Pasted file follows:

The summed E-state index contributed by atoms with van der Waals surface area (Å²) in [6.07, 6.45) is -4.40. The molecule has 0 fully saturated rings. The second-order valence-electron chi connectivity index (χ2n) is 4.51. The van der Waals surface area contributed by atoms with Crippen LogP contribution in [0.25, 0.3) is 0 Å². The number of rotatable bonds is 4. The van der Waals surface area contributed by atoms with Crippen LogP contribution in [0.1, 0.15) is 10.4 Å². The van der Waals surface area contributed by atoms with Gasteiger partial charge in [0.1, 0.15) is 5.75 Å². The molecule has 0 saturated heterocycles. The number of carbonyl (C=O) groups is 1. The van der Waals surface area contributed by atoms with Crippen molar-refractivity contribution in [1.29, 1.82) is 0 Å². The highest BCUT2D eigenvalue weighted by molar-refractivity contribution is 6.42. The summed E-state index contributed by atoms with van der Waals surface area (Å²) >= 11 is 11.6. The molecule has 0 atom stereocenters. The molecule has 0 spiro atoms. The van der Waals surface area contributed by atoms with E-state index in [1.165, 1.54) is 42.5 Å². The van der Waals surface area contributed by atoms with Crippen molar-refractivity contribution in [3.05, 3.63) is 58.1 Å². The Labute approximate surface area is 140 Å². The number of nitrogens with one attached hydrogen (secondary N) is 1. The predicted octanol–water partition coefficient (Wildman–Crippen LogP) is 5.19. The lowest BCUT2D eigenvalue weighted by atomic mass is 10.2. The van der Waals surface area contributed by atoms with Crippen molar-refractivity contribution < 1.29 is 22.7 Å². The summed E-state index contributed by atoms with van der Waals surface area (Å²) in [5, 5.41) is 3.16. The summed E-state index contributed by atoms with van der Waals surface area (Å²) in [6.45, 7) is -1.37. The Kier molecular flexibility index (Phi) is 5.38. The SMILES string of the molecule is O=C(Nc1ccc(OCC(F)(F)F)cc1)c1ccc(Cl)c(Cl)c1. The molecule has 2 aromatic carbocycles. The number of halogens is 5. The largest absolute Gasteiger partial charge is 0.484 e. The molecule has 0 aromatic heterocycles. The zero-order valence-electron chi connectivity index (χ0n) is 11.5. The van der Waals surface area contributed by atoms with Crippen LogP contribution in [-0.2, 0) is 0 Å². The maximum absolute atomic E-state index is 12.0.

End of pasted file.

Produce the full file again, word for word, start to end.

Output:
The summed E-state index contributed by atoms with van der Waals surface area (Å²) in [6.07, 6.45) is -4.40. The molecule has 0 fully saturated rings. The second-order valence-electron chi connectivity index (χ2n) is 4.51. The van der Waals surface area contributed by atoms with Crippen LogP contribution in [0.25, 0.3) is 0 Å². The number of rotatable bonds is 4. The van der Waals surface area contributed by atoms with Crippen LogP contribution in [0.1, 0.15) is 10.4 Å². The van der Waals surface area contributed by atoms with Gasteiger partial charge in [0.1, 0.15) is 5.75 Å². The molecule has 0 saturated heterocycles. The number of carbonyl (C=O) groups is 1. The van der Waals surface area contributed by atoms with Crippen molar-refractivity contribution in [1.29, 1.82) is 0 Å². The highest BCUT2D eigenvalue weighted by molar-refractivity contribution is 6.42. The summed E-state index contributed by atoms with van der Waals surface area (Å²) >= 11 is 11.6. The molecule has 0 atom stereocenters. The molecule has 0 spiro atoms. The van der Waals surface area contributed by atoms with E-state index in [1.165, 1.54) is 42.5 Å². The van der Waals surface area contributed by atoms with Crippen molar-refractivity contribution in [3.05, 3.63) is 58.1 Å². The Labute approximate surface area is 140 Å². The number of nitrogens with one attached hydrogen (secondary N) is 1. The predicted octanol–water partition coefficient (Wildman–Crippen LogP) is 5.19. The lowest BCUT2D eigenvalue weighted by atomic mass is 10.2. The van der Waals surface area contributed by atoms with Crippen molar-refractivity contribution < 1.29 is 22.7 Å². The summed E-state index contributed by atoms with van der Waals surface area (Å²) in [5, 5.41) is 3.16. The summed E-state index contributed by atoms with van der Waals surface area (Å²) in [6.45, 7) is -1.37. The Kier molecular flexibility index (Phi) is 5.38. The SMILES string of the molecule is O=C(Nc1ccc(OCC(F)(F)F)cc1)c1ccc(Cl)c(Cl)c1. The molecule has 2 aromatic carbocycles. The number of halogens is 5. The largest absolute Gasteiger partial charge is 0.484 e. The molecule has 0 aromatic heterocycles. The zero-order valence-electron chi connectivity index (χ0n) is 11.5. The van der Waals surface area contributed by atoms with Crippen LogP contribution in [-0.2, 0) is 0 Å². The maximum absolute atomic E-state index is 12.0.